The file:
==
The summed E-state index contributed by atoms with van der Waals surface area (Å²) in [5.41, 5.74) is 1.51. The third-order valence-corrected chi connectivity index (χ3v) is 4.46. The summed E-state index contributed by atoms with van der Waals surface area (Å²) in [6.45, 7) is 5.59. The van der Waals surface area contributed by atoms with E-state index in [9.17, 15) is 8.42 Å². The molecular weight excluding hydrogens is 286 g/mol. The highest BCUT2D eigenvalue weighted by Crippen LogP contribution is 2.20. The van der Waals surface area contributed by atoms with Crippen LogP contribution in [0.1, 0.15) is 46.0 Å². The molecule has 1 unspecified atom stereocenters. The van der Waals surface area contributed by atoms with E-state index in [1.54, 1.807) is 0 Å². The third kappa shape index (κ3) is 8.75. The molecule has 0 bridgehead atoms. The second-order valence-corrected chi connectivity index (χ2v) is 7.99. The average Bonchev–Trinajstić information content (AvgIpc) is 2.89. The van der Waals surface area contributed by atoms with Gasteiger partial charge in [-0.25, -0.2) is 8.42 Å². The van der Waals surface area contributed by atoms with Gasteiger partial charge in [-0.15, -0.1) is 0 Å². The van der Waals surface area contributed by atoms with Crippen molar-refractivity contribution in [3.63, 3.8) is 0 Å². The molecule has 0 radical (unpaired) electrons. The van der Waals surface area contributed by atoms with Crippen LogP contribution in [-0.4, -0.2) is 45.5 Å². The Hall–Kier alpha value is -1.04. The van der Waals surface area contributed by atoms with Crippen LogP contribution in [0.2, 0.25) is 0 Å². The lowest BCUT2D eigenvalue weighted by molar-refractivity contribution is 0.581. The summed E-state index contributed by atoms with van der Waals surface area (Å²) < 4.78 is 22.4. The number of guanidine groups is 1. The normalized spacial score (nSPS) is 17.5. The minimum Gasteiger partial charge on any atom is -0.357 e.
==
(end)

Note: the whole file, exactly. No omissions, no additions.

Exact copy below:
The summed E-state index contributed by atoms with van der Waals surface area (Å²) in [5.41, 5.74) is 1.51. The third-order valence-corrected chi connectivity index (χ3v) is 4.46. The summed E-state index contributed by atoms with van der Waals surface area (Å²) in [6.45, 7) is 5.59. The van der Waals surface area contributed by atoms with E-state index in [9.17, 15) is 8.42 Å². The molecular weight excluding hydrogens is 286 g/mol. The highest BCUT2D eigenvalue weighted by Crippen LogP contribution is 2.20. The van der Waals surface area contributed by atoms with Crippen LogP contribution in [0.1, 0.15) is 46.0 Å². The molecule has 1 unspecified atom stereocenters. The van der Waals surface area contributed by atoms with E-state index in [1.54, 1.807) is 0 Å². The third kappa shape index (κ3) is 8.75. The molecule has 0 bridgehead atoms. The second-order valence-corrected chi connectivity index (χ2v) is 7.99. The average Bonchev–Trinajstić information content (AvgIpc) is 2.89. The van der Waals surface area contributed by atoms with Gasteiger partial charge in [-0.25, -0.2) is 8.42 Å². The van der Waals surface area contributed by atoms with Gasteiger partial charge in [-0.15, -0.1) is 0 Å². The van der Waals surface area contributed by atoms with Crippen molar-refractivity contribution in [3.63, 3.8) is 0 Å². The molecule has 0 radical (unpaired) electrons. The van der Waals surface area contributed by atoms with Crippen LogP contribution in [-0.4, -0.2) is 45.5 Å². The Hall–Kier alpha value is -1.04. The van der Waals surface area contributed by atoms with Crippen LogP contribution in [0.2, 0.25) is 0 Å². The lowest BCUT2D eigenvalue weighted by molar-refractivity contribution is 0.581. The summed E-state index contributed by atoms with van der Waals surface area (Å²) < 4.78 is 22.4. The number of guanidine groups is 1. The normalized spacial score (nSPS) is 17.5. The minimum Gasteiger partial charge on any atom is -0.357 e.